Hope Larson is fascinated by adolescence: The intense emotions, the crucial identity questions, the desire to grow up while holding on to the last remnants of childhood. With her work on books like Chiggers and Mercury, Larson has shown a deep understanding of adolescent relationships and how they can blossom and die in unexpected ways during this major transitional period. Her new graphic novel, All Summer Long, can be seen as the flip-side of the summer camp-centric Chiggers, detailing what happens back home while a character is away for an extended period of time. Bina’s best friend is spending the summer at soccer camp, but she ends up becoming besties with his older sister, Charlie, who introduces Bina to new music and a new way of looking at life.
This exclusive preview of All Summer Long, on sale May 2, shows the first big interaction between Bina and Charlie, which awkwardly occurs when Bina is breaking into Charlie’s house through the bathroom window. The early pages ease the reader into Bina’s carefree summer routine, making up songs about her groceries and stopping to go down a slide in the playground because she still has those childish impulses. Larson sets up shock of the Charlie reveal very well by ending the previous page on a fart joke, lowering the stakes of Bina’s action with humor. Suddenly all that relaxed, playful energy is gone as Bina realizes that she’s just been caught breaking into a house.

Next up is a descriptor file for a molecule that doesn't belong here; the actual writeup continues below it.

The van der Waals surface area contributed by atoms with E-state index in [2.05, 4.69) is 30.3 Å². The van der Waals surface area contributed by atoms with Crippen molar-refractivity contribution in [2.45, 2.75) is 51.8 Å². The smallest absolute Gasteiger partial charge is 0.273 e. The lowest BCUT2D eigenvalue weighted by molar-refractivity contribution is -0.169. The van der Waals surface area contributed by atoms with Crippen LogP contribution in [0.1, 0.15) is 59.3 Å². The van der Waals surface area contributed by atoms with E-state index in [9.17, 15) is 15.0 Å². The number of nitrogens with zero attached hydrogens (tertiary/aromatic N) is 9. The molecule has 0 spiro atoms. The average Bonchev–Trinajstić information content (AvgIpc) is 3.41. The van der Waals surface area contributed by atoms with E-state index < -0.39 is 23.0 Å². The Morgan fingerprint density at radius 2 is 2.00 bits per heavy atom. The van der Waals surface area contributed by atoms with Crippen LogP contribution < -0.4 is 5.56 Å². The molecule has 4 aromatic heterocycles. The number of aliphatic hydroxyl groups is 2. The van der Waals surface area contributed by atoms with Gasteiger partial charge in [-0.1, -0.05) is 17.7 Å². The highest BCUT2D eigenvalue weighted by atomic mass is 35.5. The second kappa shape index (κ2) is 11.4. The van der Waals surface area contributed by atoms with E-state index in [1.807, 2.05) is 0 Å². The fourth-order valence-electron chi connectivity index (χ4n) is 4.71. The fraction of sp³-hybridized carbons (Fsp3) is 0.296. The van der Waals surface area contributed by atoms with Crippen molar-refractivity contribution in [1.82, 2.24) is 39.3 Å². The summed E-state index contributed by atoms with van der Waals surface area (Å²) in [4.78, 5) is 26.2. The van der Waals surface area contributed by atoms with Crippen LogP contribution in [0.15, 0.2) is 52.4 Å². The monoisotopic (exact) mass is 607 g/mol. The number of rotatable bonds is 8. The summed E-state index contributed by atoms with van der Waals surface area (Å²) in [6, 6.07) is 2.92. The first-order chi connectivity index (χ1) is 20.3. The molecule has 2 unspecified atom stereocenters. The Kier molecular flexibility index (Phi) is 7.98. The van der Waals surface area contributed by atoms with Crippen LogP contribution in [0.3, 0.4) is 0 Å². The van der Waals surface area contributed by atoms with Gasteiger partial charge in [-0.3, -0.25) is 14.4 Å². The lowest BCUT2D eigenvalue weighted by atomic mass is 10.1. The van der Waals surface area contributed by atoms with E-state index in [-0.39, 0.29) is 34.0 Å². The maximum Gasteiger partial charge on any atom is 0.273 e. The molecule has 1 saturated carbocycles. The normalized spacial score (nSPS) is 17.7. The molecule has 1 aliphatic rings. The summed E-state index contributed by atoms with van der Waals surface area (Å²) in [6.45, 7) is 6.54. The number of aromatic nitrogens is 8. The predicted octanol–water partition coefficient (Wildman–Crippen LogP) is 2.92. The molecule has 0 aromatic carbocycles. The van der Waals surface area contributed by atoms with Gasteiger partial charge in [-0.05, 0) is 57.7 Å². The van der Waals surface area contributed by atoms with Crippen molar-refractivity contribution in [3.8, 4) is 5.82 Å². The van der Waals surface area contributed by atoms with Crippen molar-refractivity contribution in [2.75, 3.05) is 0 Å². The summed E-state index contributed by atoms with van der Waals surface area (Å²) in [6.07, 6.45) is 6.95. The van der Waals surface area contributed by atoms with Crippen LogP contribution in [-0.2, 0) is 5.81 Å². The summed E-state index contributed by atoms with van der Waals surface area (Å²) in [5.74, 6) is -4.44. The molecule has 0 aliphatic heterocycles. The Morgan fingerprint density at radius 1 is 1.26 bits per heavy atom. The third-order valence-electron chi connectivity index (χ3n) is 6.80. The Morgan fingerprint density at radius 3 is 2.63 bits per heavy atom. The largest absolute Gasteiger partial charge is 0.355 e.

Charlie doesn’t give her too hard a time, and she’s happy for the company given that she’s stuck at home with a broken arm, not making money while all her friends are at their jobs. The constant stream of music flowing from Charlie’s headphones is an especially clever visual element, and there are moments when the music looks like angel wings, while at other times it’s more like devil horns. Music plays an integral part in the development of Bina and Charlie’s relationship, and Larson establishes this early on by making it an immediate presence in the artwork.